Within optical microchips, light finds its way through channels, waveguides, made of silicon. Light from a glass fiber, for example, is led through a structure of optical channels with splitters and couplers. Silicon is the workhorse for this, but it is still passive conduction of light, with some losses as well. To be able to amplify the signal, or even to include a light source on the chip, extra steps are necessary. Other types of semiconductors, like Gallium Arsenide, are an option. But materials doped with the rare earth material erbium have good amplification properties as well.
Until now, no chip existed, on which both silicon and erbium-doped material were integrated. In her thesis, PhD candidate Laura Agazzi of the University of Twente demonstrates a working chip for the first time. It will be able to amplify light at speeds up to 170 Gbit/sec. The prototype chip has a signal gain of 7.2 decibel at infrared light (1533 nanometer).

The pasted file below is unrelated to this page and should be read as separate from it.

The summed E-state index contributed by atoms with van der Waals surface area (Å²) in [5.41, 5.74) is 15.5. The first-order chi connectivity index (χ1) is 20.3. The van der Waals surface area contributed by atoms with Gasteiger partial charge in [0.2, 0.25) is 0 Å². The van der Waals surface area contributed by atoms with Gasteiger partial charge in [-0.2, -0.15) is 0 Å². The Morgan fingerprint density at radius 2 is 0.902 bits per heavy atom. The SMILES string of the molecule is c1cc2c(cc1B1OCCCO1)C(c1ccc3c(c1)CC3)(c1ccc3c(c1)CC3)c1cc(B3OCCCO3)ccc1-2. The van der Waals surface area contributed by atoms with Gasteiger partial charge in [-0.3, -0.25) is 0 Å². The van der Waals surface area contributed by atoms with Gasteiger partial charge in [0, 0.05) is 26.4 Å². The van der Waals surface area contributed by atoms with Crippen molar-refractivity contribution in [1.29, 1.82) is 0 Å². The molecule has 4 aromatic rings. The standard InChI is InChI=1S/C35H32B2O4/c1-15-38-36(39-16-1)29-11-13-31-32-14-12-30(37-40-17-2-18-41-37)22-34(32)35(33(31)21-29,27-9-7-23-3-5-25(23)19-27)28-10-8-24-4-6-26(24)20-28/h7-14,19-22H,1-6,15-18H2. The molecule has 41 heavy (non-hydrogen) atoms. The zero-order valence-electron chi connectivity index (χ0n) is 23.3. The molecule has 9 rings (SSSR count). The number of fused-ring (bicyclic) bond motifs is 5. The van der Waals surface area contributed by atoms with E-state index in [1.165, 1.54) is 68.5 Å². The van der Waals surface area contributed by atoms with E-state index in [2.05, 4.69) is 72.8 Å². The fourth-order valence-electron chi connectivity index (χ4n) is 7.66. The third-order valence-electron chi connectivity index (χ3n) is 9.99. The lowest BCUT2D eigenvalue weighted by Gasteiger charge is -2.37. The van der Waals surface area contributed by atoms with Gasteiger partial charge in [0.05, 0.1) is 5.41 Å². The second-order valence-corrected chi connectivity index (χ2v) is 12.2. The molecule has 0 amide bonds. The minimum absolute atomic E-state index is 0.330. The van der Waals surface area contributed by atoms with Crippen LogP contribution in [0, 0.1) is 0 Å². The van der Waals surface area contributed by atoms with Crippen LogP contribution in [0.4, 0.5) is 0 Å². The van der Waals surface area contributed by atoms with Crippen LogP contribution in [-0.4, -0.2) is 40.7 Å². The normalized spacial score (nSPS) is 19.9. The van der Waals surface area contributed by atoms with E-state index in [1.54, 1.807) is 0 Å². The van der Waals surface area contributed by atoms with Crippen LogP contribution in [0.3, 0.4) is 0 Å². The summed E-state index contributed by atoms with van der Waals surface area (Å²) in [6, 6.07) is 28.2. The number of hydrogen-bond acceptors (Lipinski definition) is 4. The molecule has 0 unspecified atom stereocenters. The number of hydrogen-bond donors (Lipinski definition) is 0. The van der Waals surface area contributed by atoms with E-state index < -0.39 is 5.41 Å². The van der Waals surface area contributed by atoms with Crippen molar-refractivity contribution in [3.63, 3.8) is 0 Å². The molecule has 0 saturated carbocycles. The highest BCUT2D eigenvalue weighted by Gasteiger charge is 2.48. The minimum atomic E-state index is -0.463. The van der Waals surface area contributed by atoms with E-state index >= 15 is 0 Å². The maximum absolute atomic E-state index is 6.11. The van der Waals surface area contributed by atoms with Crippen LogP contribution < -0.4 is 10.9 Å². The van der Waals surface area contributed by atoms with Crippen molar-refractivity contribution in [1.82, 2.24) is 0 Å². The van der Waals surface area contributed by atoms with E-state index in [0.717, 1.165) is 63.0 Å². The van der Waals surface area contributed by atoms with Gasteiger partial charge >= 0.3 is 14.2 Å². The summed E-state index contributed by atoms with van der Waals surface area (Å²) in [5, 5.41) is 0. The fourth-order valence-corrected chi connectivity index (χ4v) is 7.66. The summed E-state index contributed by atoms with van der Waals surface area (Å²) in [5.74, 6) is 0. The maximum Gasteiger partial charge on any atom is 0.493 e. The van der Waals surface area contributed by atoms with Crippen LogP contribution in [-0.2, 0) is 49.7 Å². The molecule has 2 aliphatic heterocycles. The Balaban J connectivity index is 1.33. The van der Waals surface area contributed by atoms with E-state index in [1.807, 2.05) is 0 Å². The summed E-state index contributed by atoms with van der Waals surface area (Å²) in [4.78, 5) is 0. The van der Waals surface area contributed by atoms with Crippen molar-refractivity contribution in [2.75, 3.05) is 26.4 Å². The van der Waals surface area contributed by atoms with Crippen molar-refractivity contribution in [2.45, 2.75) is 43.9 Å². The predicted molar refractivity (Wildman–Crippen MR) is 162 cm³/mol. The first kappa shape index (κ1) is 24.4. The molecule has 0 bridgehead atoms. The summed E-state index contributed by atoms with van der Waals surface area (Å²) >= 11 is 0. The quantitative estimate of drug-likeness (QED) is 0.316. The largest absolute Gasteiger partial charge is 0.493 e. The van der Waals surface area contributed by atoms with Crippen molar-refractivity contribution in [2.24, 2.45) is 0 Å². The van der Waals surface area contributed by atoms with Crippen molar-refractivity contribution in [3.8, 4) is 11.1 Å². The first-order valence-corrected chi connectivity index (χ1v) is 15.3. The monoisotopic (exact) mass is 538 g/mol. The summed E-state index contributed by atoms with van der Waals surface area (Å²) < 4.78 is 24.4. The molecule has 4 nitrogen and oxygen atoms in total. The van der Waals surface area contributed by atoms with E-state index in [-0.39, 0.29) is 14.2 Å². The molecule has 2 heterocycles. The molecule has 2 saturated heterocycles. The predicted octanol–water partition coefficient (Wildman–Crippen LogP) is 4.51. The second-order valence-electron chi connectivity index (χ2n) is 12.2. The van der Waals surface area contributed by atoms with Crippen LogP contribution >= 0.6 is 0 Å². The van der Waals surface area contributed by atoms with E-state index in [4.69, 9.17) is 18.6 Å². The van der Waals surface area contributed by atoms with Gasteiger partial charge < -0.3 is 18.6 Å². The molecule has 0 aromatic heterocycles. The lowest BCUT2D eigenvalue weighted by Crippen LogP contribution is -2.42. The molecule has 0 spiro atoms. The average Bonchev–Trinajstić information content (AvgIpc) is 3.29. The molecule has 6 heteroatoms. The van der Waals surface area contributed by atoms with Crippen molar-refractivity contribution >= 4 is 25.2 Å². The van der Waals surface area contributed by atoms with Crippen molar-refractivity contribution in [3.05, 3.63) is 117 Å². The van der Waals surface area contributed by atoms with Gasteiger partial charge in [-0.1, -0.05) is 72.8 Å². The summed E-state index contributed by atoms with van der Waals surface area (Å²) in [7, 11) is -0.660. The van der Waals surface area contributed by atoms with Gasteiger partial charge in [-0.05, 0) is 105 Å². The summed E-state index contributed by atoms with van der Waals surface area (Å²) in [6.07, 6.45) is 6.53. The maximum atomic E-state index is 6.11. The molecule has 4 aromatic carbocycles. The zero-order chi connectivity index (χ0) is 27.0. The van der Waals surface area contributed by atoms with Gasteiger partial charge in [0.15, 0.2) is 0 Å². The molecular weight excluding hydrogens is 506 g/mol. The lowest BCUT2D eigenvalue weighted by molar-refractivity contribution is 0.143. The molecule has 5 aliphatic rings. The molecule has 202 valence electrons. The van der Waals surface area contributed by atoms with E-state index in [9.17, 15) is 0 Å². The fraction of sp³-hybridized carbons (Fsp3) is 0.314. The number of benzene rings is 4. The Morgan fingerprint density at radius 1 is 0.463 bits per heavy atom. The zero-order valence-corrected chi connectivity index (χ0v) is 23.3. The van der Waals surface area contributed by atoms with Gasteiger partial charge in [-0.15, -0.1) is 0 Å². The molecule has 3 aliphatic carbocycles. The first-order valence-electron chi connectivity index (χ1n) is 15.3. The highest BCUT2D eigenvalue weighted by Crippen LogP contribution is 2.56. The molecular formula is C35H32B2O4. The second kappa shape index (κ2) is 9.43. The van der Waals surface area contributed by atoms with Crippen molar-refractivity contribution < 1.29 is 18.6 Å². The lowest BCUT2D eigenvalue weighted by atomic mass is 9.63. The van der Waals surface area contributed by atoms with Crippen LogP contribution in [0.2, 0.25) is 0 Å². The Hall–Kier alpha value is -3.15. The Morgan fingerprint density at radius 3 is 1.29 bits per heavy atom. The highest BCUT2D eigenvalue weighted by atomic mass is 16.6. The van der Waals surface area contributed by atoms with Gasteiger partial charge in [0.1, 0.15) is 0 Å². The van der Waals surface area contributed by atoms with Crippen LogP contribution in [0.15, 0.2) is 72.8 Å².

The prototype is a starting point, but the results are very promising. One of the possibilities is a laser with an extremely narrow linewidth of 1.7 kHz. “In any application that needs emission or amplification of light, this integration of both materials is useful. It is not limited to telecom. You could use these chips for sensor purposes, for tracing extremely small particles, for example,” Agazzi adds.
Laura Agazzi has investigated the optical properties of aluminium oxide doped with erbium, to understand the mechanisms that influence the amplification properties in a negative way. One of these is called energy-transfer up conversion (ETU), which is detrimental for good functionality.“If you want a large amplification, you would like to put many erbium ions in the material, this in turn can cause a higher ETU. There are possibilities in adapting the host material, causing less interaction of the ions. With my models, I have gained better insight in these and other mechanisms that lower the amplification.